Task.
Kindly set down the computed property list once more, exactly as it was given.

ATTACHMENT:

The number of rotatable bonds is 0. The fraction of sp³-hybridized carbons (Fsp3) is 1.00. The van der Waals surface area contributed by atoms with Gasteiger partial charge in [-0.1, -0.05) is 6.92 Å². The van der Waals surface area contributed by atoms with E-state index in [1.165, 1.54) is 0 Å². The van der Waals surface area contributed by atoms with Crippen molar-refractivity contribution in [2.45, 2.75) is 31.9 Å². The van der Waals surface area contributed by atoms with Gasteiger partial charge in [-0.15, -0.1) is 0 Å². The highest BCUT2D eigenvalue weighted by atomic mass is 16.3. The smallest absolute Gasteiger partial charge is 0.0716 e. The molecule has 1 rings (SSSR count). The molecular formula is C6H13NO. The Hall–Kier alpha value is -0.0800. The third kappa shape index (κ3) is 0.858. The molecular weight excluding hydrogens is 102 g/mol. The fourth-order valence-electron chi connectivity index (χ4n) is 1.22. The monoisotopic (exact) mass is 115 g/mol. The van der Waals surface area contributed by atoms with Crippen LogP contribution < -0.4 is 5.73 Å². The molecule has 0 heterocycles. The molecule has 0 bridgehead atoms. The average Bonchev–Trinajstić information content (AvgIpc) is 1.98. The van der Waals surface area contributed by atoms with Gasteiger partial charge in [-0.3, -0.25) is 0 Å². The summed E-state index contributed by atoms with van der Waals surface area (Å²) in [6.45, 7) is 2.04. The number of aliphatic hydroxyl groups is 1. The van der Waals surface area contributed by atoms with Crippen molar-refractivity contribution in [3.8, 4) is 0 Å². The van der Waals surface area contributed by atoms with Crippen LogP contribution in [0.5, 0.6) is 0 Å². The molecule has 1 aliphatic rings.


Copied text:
The number of rotatable bonds is 0. The fraction of sp³-hybridized carbons (Fsp3) is 1.00. The van der Waals surface area contributed by atoms with Gasteiger partial charge in [-0.1, -0.05) is 6.92 Å². The van der Waals surface area contributed by atoms with E-state index in [1.165, 1.54) is 0 Å². The van der Waals surface area contributed by atoms with Crippen molar-refractivity contribution in [2.45, 2.75) is 31.9 Å². The van der Waals surface area contributed by atoms with Gasteiger partial charge in [-0.15, -0.1) is 0 Å². The highest BCUT2D eigenvalue weighted by atomic mass is 16.3. The smallest absolute Gasteiger partial charge is 0.0716 e. The molecule has 1 rings (SSSR count). The molecular formula is C6H13NO. The Hall–Kier alpha value is -0.0800. The third kappa shape index (κ3) is 0.858. The molecular weight excluding hydrogens is 102 g/mol. The fourth-order valence-electron chi connectivity index (χ4n) is 1.22. The monoisotopic (exact) mass is 115 g/mol. The van der Waals surface area contributed by atoms with Crippen LogP contribution < -0.4 is 5.73 Å². The molecule has 0 heterocycles. The molecule has 0 bridgehead atoms. The average Bonchev–Trinajstić information content (AvgIpc) is 1.98. The van der Waals surface area contributed by atoms with Gasteiger partial charge in [-0.3, -0.25) is 0 Å². The summed E-state index contributed by atoms with van der Waals surface area (Å²) in [6.45, 7) is 2.04. The number of aliphatic hydroxyl groups is 1. The van der Waals surface area contributed by atoms with Crippen molar-refractivity contribution in [3.8, 4) is 0 Å². The van der Waals surface area contributed by atoms with Crippen LogP contribution in [0.5, 0.6) is 0 Å². The molecule has 1 aliphatic rings.